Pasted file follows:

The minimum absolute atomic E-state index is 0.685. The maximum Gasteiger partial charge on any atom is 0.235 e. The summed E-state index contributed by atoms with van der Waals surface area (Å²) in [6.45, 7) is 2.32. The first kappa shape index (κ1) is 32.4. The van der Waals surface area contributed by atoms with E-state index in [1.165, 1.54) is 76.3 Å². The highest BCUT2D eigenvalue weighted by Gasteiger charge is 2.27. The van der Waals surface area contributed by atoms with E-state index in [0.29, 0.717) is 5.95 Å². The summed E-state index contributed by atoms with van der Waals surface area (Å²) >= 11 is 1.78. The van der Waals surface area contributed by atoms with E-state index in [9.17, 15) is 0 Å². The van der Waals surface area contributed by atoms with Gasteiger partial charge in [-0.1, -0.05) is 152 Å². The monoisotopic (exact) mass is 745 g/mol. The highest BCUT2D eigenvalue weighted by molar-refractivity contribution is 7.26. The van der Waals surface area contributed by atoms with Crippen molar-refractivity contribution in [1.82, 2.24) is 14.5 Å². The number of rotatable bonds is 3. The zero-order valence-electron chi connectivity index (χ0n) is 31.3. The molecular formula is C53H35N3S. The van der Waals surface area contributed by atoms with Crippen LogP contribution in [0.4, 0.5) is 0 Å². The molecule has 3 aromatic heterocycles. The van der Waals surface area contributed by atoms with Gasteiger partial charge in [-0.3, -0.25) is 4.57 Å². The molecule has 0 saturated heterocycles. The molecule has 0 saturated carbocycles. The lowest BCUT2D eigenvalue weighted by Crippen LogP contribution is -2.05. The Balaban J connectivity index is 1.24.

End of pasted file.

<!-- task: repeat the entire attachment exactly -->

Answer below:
The minimum absolute atomic E-state index is 0.685. The maximum Gasteiger partial charge on any atom is 0.235 e. The summed E-state index contributed by atoms with van der Waals surface area (Å²) in [6.45, 7) is 2.32. The first kappa shape index (κ1) is 32.4. The van der Waals surface area contributed by atoms with E-state index in [1.165, 1.54) is 76.3 Å². The highest BCUT2D eigenvalue weighted by Gasteiger charge is 2.27. The van der Waals surface area contributed by atoms with E-state index in [0.29, 0.717) is 5.95 Å². The summed E-state index contributed by atoms with van der Waals surface area (Å²) >= 11 is 1.78. The van der Waals surface area contributed by atoms with E-state index in [9.17, 15) is 0 Å². The van der Waals surface area contributed by atoms with Gasteiger partial charge in [-0.1, -0.05) is 152 Å². The monoisotopic (exact) mass is 745 g/mol. The highest BCUT2D eigenvalue weighted by molar-refractivity contribution is 7.26. The van der Waals surface area contributed by atoms with Crippen molar-refractivity contribution in [1.82, 2.24) is 14.5 Å². The number of rotatable bonds is 3. The zero-order valence-electron chi connectivity index (χ0n) is 31.3. The molecular formula is C53H35N3S. The van der Waals surface area contributed by atoms with Crippen LogP contribution in [0.4, 0.5) is 0 Å². The molecule has 3 aromatic heterocycles. The van der Waals surface area contributed by atoms with Gasteiger partial charge in [-0.3, -0.25) is 4.57 Å². The molecule has 0 saturated heterocycles. The molecule has 0 saturated carbocycles. The lowest BCUT2D eigenvalue weighted by Crippen LogP contribution is -2.05. The Balaban J connectivity index is 1.24.